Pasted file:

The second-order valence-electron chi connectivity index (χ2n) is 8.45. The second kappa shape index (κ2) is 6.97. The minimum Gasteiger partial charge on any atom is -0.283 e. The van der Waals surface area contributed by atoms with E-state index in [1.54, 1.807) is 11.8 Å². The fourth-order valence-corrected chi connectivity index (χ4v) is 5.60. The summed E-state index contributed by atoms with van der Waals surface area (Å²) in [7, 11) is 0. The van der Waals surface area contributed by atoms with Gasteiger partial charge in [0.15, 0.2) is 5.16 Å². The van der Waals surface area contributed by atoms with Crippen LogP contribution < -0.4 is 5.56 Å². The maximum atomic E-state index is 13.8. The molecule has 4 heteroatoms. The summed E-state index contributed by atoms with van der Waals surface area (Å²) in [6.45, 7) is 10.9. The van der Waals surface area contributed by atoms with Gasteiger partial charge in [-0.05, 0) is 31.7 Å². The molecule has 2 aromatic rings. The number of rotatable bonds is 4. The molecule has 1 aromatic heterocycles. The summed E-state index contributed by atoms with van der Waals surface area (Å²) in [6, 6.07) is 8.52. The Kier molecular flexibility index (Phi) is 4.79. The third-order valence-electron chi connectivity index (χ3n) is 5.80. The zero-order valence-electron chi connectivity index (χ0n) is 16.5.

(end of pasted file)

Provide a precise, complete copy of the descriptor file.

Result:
The second-order valence-electron chi connectivity index (χ2n) is 8.45. The second kappa shape index (κ2) is 6.97. The minimum Gasteiger partial charge on any atom is -0.283 e. The van der Waals surface area contributed by atoms with E-state index in [1.54, 1.807) is 11.8 Å². The fourth-order valence-corrected chi connectivity index (χ4v) is 5.60. The summed E-state index contributed by atoms with van der Waals surface area (Å²) in [7, 11) is 0. The van der Waals surface area contributed by atoms with Gasteiger partial charge in [0.15, 0.2) is 5.16 Å². The van der Waals surface area contributed by atoms with Crippen LogP contribution < -0.4 is 5.56 Å². The maximum atomic E-state index is 13.8. The molecule has 4 heteroatoms. The summed E-state index contributed by atoms with van der Waals surface area (Å²) in [6.45, 7) is 10.9. The van der Waals surface area contributed by atoms with Gasteiger partial charge in [-0.05, 0) is 31.7 Å². The molecule has 2 aromatic rings. The number of rotatable bonds is 4. The molecule has 1 aromatic heterocycles. The summed E-state index contributed by atoms with van der Waals surface area (Å²) in [6, 6.07) is 8.52. The Kier molecular flexibility index (Phi) is 4.79. The third-order valence-electron chi connectivity index (χ3n) is 5.80. The zero-order valence-electron chi connectivity index (χ0n) is 16.5.